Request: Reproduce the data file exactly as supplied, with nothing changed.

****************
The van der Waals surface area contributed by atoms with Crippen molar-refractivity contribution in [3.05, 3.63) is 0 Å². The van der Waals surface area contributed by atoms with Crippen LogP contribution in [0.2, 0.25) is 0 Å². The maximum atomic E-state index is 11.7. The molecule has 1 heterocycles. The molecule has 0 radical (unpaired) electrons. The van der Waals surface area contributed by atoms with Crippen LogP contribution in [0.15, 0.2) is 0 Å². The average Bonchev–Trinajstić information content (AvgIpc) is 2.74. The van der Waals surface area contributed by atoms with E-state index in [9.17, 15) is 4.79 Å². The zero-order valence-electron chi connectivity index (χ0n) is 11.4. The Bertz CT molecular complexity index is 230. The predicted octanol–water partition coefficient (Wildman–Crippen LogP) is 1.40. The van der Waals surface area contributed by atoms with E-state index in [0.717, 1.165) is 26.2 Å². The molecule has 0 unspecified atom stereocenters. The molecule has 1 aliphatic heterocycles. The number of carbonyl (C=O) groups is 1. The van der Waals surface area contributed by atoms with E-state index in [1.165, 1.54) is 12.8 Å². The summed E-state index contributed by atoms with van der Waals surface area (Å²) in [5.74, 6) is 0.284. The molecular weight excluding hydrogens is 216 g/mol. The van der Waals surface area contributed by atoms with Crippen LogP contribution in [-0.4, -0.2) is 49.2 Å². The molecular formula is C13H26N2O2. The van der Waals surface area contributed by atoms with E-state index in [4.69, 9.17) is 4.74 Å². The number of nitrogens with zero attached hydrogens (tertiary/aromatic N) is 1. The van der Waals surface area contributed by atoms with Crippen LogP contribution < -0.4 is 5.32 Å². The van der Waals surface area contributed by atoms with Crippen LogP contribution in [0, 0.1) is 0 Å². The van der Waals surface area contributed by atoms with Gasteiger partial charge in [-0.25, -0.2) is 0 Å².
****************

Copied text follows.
The van der Waals surface area contributed by atoms with Crippen molar-refractivity contribution in [3.05, 3.63) is 0 Å². The van der Waals surface area contributed by atoms with Crippen LogP contribution in [0.2, 0.25) is 0 Å². The maximum atomic E-state index is 11.7. The molecule has 1 heterocycles. The molecule has 0 radical (unpaired) electrons. The van der Waals surface area contributed by atoms with Crippen LogP contribution in [0.15, 0.2) is 0 Å². The average Bonchev–Trinajstić information content (AvgIpc) is 2.74. The van der Waals surface area contributed by atoms with E-state index in [9.17, 15) is 4.79 Å². The zero-order valence-electron chi connectivity index (χ0n) is 11.4. The Bertz CT molecular complexity index is 230. The predicted octanol–water partition coefficient (Wildman–Crippen LogP) is 1.40. The van der Waals surface area contributed by atoms with E-state index in [0.717, 1.165) is 26.2 Å². The molecule has 0 unspecified atom stereocenters. The molecule has 1 aliphatic heterocycles. The number of carbonyl (C=O) groups is 1. The van der Waals surface area contributed by atoms with E-state index in [1.165, 1.54) is 12.8 Å². The summed E-state index contributed by atoms with van der Waals surface area (Å²) in [5.74, 6) is 0.284. The molecular weight excluding hydrogens is 216 g/mol. The van der Waals surface area contributed by atoms with Crippen LogP contribution in [-0.4, -0.2) is 49.2 Å². The molecular formula is C13H26N2O2. The van der Waals surface area contributed by atoms with E-state index in [4.69, 9.17) is 4.74 Å². The number of nitrogens with zero attached hydrogens (tertiary/aromatic N) is 1. The van der Waals surface area contributed by atoms with Crippen LogP contribution < -0.4 is 5.32 Å². The van der Waals surface area contributed by atoms with Crippen LogP contribution in [0, 0.1) is 0 Å². The van der Waals surface area contributed by atoms with Gasteiger partial charge in [-0.25, -0.2) is 0 Å².